Financial advisers and accountants for people who live in high-tax states will be delivering a difficult message over the next few weeks: You'll pay more in taxes.
The reason for the increase is a limit on the deduction for state and local taxes ushered in by the 2017 tax reform legislation. There was a flicker of hope Thursday that the tax break could be restored, when President Donald J. Trump said he was open to considering it.
But the discussion was quickly shut down when a spokesman for Senate Finance Committee chairman Charles Grassley, R-Ia., said the panel would not revisit the so-called SALT deductions for state income, real estate and personal property taxes.
"It sucks to be the bearer of bad news," said David Silversmith, senior tax accountant at Fulvio & Associates in New York. "I'm the one who has to tell [clients] their taxes are going up. They're surprised. They say, 'I thought our taxes were going down.'"
Many homeowners in New York and Maryland should brace themselves, said Brad Sherman, owner of Sherman Wealth Management in Gaithersburg, Md.
"I fear that a lot of people are going to be in for a surprise," he said. "The tax bill may not have ended up helping them."
Since last fall, Mr. Sherman has been having "ongoing planning discussions" with clients to prepare them for the new tax reality and find ways to lower their bills.
Under the tax reform law, the SALT deduction is limited to $10,000 for a married couple. Some advisers had hoped Mr. Trump and Congress put back in the tax code not only the full SALT break but also other eliminated deductions, such as one for investment advisory fees.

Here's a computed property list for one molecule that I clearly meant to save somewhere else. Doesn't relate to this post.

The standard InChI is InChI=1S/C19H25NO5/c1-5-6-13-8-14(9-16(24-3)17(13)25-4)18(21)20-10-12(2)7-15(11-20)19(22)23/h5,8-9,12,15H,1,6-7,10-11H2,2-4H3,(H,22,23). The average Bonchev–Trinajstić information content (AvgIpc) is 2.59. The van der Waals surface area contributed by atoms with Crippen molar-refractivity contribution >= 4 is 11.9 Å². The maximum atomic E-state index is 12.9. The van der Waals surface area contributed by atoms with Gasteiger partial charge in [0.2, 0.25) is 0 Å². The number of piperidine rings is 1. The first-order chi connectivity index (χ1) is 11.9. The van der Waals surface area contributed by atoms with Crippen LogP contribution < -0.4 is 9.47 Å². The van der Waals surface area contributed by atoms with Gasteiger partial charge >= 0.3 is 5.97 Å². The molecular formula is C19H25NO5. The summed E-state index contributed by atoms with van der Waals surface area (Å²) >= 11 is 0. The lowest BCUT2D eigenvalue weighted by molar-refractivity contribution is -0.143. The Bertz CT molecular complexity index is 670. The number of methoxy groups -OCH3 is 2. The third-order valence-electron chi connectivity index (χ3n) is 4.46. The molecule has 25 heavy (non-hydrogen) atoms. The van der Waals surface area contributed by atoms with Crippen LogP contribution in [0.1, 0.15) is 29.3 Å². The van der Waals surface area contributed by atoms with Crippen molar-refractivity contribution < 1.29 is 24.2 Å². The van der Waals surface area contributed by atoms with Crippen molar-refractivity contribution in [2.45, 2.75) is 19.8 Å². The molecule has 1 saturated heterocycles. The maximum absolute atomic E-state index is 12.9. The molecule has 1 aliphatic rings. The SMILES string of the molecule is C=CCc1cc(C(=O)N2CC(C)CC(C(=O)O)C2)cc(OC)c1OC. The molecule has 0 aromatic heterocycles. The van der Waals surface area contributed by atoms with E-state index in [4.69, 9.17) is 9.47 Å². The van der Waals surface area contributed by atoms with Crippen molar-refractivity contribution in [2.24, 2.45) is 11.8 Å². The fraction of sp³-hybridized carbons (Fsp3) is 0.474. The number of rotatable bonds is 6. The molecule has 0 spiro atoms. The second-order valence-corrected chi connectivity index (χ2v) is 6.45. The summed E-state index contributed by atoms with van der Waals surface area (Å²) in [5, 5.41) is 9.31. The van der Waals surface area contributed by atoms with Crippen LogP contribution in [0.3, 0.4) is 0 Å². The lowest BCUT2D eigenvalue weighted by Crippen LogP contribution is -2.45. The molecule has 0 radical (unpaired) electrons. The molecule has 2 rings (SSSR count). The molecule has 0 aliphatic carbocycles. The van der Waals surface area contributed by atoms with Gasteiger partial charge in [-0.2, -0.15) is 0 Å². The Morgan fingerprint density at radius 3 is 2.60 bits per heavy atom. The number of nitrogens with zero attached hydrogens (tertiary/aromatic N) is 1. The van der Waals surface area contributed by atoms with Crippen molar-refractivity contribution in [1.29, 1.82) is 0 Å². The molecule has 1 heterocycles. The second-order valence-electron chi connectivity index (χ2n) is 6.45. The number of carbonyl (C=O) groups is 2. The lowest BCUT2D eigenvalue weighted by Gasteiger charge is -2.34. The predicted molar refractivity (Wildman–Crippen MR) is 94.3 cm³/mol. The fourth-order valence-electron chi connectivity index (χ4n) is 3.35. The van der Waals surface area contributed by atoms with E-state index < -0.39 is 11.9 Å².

The resistance from Mr. Grassley on SALT is an indication he's not inclined to make significant revisions to the 2017 law.
"It's ironic that the same Democrats who criticized the Tax Cuts and Jobs Act for supposedly benefiting only the wealthy are now advocating for a change to the law that would primarily benefit the wealthy," Michael Zona, communications director for the Senate Finance Committee, said in a statement Thursday. "The SALT deduction is a federal subsidy for states to raise taxes on their residents without political consequence. The answer to the problem is for states to lower their taxes instead of insisting that taxpayers from lower-tax states subsidize their profligate spending."
John Gugle, principal at Alpha Financial Advisors in Charlotte, N.C., agrees lawmakers were right to curb SALT deductions to pay for a decrease in corporate taxes.
"In order to get our corporate tax rate to be competitive with the rest of the world, Congress had to find a way to make up the lost revenue while also modernizing our tax code," he said. "Limiting the SALT deduction was the fairest way to do this. Citizens in high tax states were severely limiting the tax revenue that the U.S. Treasury could receive through high deductions for state and local taxes."
But Mr. Silversmith sees a political motive for tossing SALT.
"It was a Republican bill," he said. "They decided, 'Let's punish blue states. They don't vote for us anyway.'"
But Tim Steffen, director of advanced planning at Robert W. Baird & Co. Inc., doubts political payback was part of the equation.
"I find it hard to believe that was the scenario," he said. "You have to look at [the tax reform law] in its entirety. It's a package of trade-offs. Taxable income may go up because of the loss of deductions but that income is likely taxed at a lower rate now."
Nonetheless, low-tax red states could benefit from the SALT limitation.
Scott Vance, owner of Trisuli Financial in Raleigh, N.C., said a number of people from New York, New Jersey and Pennsylvania are moving to the area. A lower cost of living is one of the attractions.
"We're experiencing a boom in Raleigh," he said. "You can buy a super-nice house here for $200,000."